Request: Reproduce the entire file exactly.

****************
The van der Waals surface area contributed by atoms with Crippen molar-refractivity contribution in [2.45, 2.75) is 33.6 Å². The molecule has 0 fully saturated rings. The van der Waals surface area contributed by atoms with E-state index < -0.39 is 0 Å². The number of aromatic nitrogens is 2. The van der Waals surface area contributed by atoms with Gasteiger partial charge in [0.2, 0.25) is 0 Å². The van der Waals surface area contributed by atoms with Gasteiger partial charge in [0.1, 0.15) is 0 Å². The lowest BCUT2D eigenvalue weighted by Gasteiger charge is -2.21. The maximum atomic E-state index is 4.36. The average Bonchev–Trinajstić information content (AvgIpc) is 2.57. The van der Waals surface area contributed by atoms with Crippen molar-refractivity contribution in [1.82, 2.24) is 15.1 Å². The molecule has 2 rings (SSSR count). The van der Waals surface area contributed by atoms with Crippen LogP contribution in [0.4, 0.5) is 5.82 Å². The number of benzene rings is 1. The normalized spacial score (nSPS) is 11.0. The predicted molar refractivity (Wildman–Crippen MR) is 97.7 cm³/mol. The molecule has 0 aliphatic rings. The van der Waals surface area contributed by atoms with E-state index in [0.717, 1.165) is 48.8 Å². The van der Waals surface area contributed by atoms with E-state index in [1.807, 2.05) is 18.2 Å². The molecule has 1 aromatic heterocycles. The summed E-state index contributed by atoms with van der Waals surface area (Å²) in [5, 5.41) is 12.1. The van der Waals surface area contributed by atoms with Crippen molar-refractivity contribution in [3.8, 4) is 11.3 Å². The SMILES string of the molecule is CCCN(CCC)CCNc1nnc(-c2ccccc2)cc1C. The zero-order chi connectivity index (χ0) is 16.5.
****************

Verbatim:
The van der Waals surface area contributed by atoms with Crippen molar-refractivity contribution in [2.45, 2.75) is 33.6 Å². The molecule has 0 fully saturated rings. The van der Waals surface area contributed by atoms with E-state index < -0.39 is 0 Å². The number of aromatic nitrogens is 2. The van der Waals surface area contributed by atoms with Gasteiger partial charge in [0.2, 0.25) is 0 Å². The van der Waals surface area contributed by atoms with Gasteiger partial charge in [0.1, 0.15) is 0 Å². The lowest BCUT2D eigenvalue weighted by Gasteiger charge is -2.21. The maximum atomic E-state index is 4.36. The average Bonchev–Trinajstić information content (AvgIpc) is 2.57. The van der Waals surface area contributed by atoms with Crippen molar-refractivity contribution in [1.82, 2.24) is 15.1 Å². The molecule has 2 rings (SSSR count). The van der Waals surface area contributed by atoms with Crippen LogP contribution in [0.4, 0.5) is 5.82 Å². The number of benzene rings is 1. The normalized spacial score (nSPS) is 11.0. The predicted molar refractivity (Wildman–Crippen MR) is 97.7 cm³/mol. The molecule has 0 aliphatic rings. The van der Waals surface area contributed by atoms with E-state index in [0.717, 1.165) is 48.8 Å². The van der Waals surface area contributed by atoms with E-state index in [1.807, 2.05) is 18.2 Å². The molecule has 1 aromatic heterocycles. The summed E-state index contributed by atoms with van der Waals surface area (Å²) in [5, 5.41) is 12.1. The van der Waals surface area contributed by atoms with Crippen molar-refractivity contribution in [3.8, 4) is 11.3 Å². The SMILES string of the molecule is CCCN(CCC)CCNc1nnc(-c2ccccc2)cc1C. The zero-order chi connectivity index (χ0) is 16.5.